“Ariadne auf Naxos”

My first “Ariadne” was part of a wild story. We had heard Corpus Christi-born, Dallas-reared soprano Laura Claycomb sing Gilda in “Rigoletto” in Houston and, like the rest of the audience, we were enchanted. So we developed something of an obsession and flew out to San Francisco to catch her as the comic Zerbinetta in the Strauss opera, which we had not previously seen.

It was quite a trip that included a long, breezy interview with Claycomb in the snack shop of San Francisco City Hall. As for the show, it took a long time to absorb. A commedia-style burlesque is combined simultaneously with a serious opera because a celebratory dinner goes over time and two quarreling theatrical troupes must blend their efforts.

To confuse things even more, the original 1912 version of the serious opera part was preformed as a divertissement after a Moliere play, making for theatrical evening of more than six hours.

Fear not, the Austin Opera version will run less than three hours.

This is the 2014 version first presented at the Glimmerglass Festival. And how’s this for a local connection: This high-culture/low-culture love story is set in a barn in present-day Texas.

This concept was put together by transformative director Francesca Zambello, whose work is not unfamiliar to Austin opera fans who head down to Houston often. (Side note: Houston Grand Opera has been performing in that city’s convention center, since its home at Wortham Theater Center was heavily damaged by Hurricane Harvey flooding.)

In this updating, a garish rock band and classical musicians clash as they try to find a common language. Eric Sean Fogel’s boy band-inspired choreography brings an extra element to the Austin Opera staging.

Austin Opera has previously produced only two works by Strauss, whose music bridges the late Romantic and early modern styles, “Elektra” and “Salome.”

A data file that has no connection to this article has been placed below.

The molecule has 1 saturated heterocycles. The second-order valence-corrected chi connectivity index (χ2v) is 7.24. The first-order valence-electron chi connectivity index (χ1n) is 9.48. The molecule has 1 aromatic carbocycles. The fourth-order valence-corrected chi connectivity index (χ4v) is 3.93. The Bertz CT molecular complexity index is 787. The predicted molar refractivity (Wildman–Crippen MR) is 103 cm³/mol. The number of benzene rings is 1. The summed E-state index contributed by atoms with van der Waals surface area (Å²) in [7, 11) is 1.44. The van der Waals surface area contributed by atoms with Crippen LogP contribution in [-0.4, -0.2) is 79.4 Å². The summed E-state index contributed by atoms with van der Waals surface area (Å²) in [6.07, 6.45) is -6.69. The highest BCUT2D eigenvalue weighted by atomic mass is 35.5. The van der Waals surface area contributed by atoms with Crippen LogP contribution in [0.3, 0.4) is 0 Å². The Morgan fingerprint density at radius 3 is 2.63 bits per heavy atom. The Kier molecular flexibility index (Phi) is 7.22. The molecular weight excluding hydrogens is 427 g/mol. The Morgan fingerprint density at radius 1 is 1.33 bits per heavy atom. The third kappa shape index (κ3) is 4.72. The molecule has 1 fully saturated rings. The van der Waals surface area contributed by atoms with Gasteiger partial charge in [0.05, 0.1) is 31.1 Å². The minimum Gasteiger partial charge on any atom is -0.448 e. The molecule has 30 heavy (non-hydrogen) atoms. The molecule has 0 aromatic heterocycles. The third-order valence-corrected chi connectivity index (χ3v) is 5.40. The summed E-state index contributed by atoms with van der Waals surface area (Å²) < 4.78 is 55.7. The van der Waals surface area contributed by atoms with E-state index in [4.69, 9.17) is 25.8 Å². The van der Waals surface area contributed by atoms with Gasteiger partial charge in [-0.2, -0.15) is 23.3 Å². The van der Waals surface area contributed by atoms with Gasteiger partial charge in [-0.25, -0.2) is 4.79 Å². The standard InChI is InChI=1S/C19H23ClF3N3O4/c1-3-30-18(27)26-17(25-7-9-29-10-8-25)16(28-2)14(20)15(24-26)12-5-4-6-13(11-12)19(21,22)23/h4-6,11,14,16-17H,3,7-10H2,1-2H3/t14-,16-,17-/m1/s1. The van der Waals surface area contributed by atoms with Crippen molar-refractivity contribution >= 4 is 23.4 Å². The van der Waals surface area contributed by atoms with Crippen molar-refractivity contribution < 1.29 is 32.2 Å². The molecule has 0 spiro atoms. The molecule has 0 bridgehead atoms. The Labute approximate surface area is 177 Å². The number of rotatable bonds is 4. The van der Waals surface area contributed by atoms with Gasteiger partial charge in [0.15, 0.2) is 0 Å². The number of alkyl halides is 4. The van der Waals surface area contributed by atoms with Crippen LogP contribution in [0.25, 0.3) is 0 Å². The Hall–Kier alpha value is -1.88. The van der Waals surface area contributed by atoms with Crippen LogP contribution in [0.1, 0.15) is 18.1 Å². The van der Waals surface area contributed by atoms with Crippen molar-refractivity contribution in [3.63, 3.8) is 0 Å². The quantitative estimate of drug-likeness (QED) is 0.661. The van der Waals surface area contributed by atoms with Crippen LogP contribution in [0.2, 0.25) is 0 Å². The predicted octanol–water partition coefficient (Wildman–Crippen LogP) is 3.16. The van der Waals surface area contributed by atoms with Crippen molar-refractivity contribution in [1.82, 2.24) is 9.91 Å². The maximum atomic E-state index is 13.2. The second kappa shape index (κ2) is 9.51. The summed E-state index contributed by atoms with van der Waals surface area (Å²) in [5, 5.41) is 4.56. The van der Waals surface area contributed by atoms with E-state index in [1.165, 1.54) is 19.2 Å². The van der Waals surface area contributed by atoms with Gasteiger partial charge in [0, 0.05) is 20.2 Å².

Soprano Alexandra LoBianco will perform the part of Ariadne — who was abandoned by her former, Theseus, on the desert island of Naxos — for the first time. Jonathan Burton is Bacchus; Jeni Houser is Zerbinetta; and Aleksandra Romano will play the Composer. It’s an Austin Opera debut for all four leads.

“La Traviata”

Giuseppe Verdi’s “La Traviata” is part of a very long literary and dramatic lineage that started with a powerful novel about a doomed courtesan, Marguerite Gautier, based on a real women, Marie Duplessis, then a 1852 play also by Alexandre Dumas, fils (French for Jr.)

Verdi set the story to music — the character’s name is changed to Violetta — in 1853. It has been resurrected countless times, including as a 1933 movie, “Camille,” starring Greta Garbo and, among my favorites, the Ridiculous Theatrical Company’s 1970s off-off-Broadway romp with the brilliant Charles Ludlam as the title character.

We hope to tell you more about the Austin Opera version in the spring, but details were not available at press time. We do know that Marina Costa-Jackson will assay Violetta and that Scott Quinn will make his Austin Opera debut as Alfredo. Plum casting: Elizabeth Cass, Austin resident and founding executive producer of Local Opera Local Artists, performs the role of Flora.